On July 26, 2016, the California Department of Water Resources (DWR) provided notice of Sustainable Groundwater Management Act (SGMA) emergency rulemaking. This is the next step in finalizing the regulations local agencies must follow when preparing Groundwater Sustainability Plans (GSPs) and Alternatives under SGMA.
The Ninth Circuit reversed a district court’s denial of a motion to dismiss claims brought against a smelting operation alleging that air pollutants from the operation that were blown downwind and deposited on land and water made the smelting operation an “arranger for disposal” under the Comprehensive Environmental Response, Compensation and Liability Act (“CERCLA”). The case is Pakootas v. Teck Cominco Metals, Ltd.
On July 21, 2016, the California Supreme Court validated California’s pre-condemnation entry and testing statutes (Code of Civil Procedure sections 1245.010-1245.060), but determined that the law must be judicially reformed to be consistent with constitutional requirements for eminent domain proceedings by allowing affected landowners to have a jury determine the measure of damages to which they are entitled. In Property Reserve, Inc. v. Superior Court, the State Department of Water Resources (“DWR”) sought a court order to enter more than 150 privately owned properties as part of DWR’s effort to investigate the feasibility of building a new tunnel or canal in the Sacramento-San Joaquin Delta for delivering water from Northern California to Central and Southern California.
In the ongoing process of finalizing updated warning language for California’s Prop. 65 (Safe Drinking Water and Toxic Enforcement Act of 1986), the Office of Environmental Health Hazard Assessment (“OEHHA”) has issued a notice of further revisions to the third proposed version of the statutory language.
This regulation was originally the subject of a Notice of Proposed Rulemaking on November 27, 2015, which repealed a January 16, 2015, Notice, and provided fairly significant changes from the January 2015 issuance. After accepting written comments and holding a public hearing, on March 25, 2016, OEHHA published a Notice of Modification of the proposed regulation. OEHHA then accepted a second round of written comments, and this notice responds to those comments and provides further revisions.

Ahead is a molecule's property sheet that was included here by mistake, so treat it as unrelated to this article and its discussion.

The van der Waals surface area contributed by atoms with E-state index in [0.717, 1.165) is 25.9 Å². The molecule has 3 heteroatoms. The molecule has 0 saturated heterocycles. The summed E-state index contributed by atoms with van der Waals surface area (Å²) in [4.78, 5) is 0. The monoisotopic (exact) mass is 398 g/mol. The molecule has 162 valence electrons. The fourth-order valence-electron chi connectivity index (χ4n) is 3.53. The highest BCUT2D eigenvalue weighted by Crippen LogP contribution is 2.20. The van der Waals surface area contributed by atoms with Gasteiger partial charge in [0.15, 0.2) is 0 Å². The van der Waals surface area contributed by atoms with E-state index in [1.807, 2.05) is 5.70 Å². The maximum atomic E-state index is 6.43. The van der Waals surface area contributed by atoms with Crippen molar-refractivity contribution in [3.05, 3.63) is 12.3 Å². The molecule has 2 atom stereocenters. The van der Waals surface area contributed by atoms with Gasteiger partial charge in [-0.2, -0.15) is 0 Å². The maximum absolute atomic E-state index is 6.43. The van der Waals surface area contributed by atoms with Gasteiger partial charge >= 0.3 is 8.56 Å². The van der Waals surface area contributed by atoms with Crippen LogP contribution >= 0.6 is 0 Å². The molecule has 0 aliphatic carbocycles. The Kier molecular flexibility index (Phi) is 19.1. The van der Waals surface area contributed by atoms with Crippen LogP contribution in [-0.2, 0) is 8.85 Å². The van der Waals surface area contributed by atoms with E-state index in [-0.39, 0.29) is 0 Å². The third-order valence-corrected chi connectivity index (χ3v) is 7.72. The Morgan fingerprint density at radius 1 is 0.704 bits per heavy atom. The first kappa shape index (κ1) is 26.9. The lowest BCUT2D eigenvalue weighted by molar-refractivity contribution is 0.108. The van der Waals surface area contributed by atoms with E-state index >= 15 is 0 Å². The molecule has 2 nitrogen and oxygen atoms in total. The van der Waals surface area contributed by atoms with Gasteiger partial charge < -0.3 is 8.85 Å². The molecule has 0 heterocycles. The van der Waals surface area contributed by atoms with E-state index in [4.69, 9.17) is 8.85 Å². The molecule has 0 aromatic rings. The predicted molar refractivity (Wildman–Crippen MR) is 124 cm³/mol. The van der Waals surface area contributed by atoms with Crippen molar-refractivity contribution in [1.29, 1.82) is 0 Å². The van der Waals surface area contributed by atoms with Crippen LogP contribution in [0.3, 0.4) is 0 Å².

OEHHA’s focus on refining the regulatory language since the first issuance in January 2015, allowing stakeholders repeated opportunities to comment, and making steady progress on revision efforts suggests it intends to finalize the proposed regulation by the one year deadline, which runs on November 27, 2016. Once enacted, stakeholders will have two years to implement any new requirements.
The changes to the proposed regulation continue to refine the language and mode of traditional per se reasonable Prop. 65 warnings, add categories of people obligated to provide warnings, and clarify issues related to stream of commerce relationships and indemnity under Prop. 65. The redlined text of the recent revisions can be found here.
The United States Environmental Protection Agency (“EPA”) recently launched its “eDisclosure” portal intended to facilitate self-disclosure of civil violations of environmental law. The portal aims to streamline EPA’s Audit Policy and Small Business Compliance Policy, which provide incentives to regulated entities – such as penalty reductions and avoidance of criminal prosecution – for voluntary discovery and correction of federal environmental violations. The eDisclosure portal does not make any substantive changes to the Audit and Small Business Compliance Policies; rather, EPA expects the portal to “result in faster and more efficient resolution of self-disclosures, while saving considerable time and resources for regulated entities and EPA.”